Editorials

History our pupils shouldn’t learn

Illinois Policy Institute

Paul Rauner is riding his horse across Illinois and sounding the alarm: “August is coming! August is coming! Your kids might not go back to school!”

On the other side is the patient Gen. Mike “Status Quo” Madigan, who gazes at the years stretching out like legions and is unruffled by alarmists and needs of the moment. “This one, too, shall pass.”

Rauner hopes to convince Madigan’s loyalists to join the revolution for the greater good. Madigan has faith in his power to crush the insurrection.

Too bad Illinois’ schoolchildren are likely to be crushed between the combatants.

Last summer Gov. Bruce Rauner got lawmakers to agree that their budget and reform disagreements should not hold the state’s students hostage. The school funding portion of the state budget was passed.

No such deal this year. House Speaker Madigan realizes he made a strategic blunder last year by allowing the schools to get money. This year he will use that leverage and point to Rauner as the man pushing an “extreme” personal agenda that “hurts the middle class.”

So your kindergartener just became a child soldier in the Army of Madigan. Here’s how the schools are likely to react if there is no hope of state funding until after the November elections:

• Some districts are property tax poor and live hand-to-mouth on state checks. Those districts will not open in August if there is no state budget for 2017.

• Some districts have enough property taxes and can drain funds to open and operate until November-ish. They can open and hope state lawmakers can do in 2017 what they failed to do for nearly all of 2016 — pass a state budget. The Illinois Constitution mandates a budget each year and that it be balanced, so lawmakers are at Strike 2 for passing and Strike 15 for balanced.

• That same group of schools could decide that union contracts or being fair to teachers or being upfront so parents can plan means they would be reckless were they to open in August and drain all their cash. They could decide not to open until the state gets its act together.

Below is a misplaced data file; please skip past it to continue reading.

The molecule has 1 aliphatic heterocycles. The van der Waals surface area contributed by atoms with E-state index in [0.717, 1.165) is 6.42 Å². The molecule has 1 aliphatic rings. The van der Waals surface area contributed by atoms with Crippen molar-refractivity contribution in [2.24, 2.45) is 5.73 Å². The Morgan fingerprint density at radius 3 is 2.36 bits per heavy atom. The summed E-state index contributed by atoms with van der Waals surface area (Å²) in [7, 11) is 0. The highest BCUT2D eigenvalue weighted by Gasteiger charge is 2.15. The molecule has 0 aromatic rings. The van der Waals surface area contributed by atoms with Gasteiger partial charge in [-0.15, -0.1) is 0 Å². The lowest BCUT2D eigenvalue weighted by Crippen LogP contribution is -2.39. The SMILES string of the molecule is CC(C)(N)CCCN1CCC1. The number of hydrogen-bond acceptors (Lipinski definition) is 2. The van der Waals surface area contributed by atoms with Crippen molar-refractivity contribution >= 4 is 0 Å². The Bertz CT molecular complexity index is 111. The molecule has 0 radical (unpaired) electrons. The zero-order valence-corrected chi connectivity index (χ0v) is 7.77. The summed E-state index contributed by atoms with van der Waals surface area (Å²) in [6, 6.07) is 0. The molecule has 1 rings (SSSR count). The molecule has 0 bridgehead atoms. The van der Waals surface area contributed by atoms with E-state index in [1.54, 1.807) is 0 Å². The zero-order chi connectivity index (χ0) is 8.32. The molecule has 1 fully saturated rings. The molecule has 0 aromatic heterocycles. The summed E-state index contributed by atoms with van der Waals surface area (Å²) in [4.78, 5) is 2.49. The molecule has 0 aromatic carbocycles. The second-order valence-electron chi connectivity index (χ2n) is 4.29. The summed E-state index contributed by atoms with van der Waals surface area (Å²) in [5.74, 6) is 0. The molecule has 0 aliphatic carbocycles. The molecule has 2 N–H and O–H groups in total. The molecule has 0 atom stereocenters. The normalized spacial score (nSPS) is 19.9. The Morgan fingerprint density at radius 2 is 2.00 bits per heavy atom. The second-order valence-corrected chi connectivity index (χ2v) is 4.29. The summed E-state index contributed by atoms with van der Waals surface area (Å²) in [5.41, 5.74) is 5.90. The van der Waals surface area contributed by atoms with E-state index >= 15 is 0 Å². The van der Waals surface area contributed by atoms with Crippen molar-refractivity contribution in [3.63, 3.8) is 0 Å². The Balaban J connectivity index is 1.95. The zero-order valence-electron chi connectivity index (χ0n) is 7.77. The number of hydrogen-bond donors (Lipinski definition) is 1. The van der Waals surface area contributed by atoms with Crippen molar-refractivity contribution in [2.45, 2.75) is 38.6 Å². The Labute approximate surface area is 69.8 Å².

• Some districts, mainly in the Chicago suburbs, could open and be fine for much of the year because most of their money is from property taxes. This is a small minority in Illinois.

Districts later this month must start putting their plans in motion. The hidden cost from the budget boondoggle is that new teachers will look outside Illinois for jobs and some experienced teachers may decide the uncertainty is worth joining the convoy of moving vans out of Illinois.

The one glimmer is that when Madigan’s $7 billion deficit budget came up for a vote in the Illinois Senate, they refused to pass it. Even our own state Sen. James Clayborne, a Democrat from Belleville and the Senate’s second-most powerful member, chickened out and voted “present.” Our other local state Senators, Democrat Bill Haine and Republicans Dave Luechtefeld and Kyle McCarter, opposed the Madigan budget bill.

Maybe there is a glimmer of hope this summer for a 6-month state budget and money for our schools. Before then, Rauner and his nag have a lot of musket fire to duck and poisoned wells to avoid.

Giddyup.

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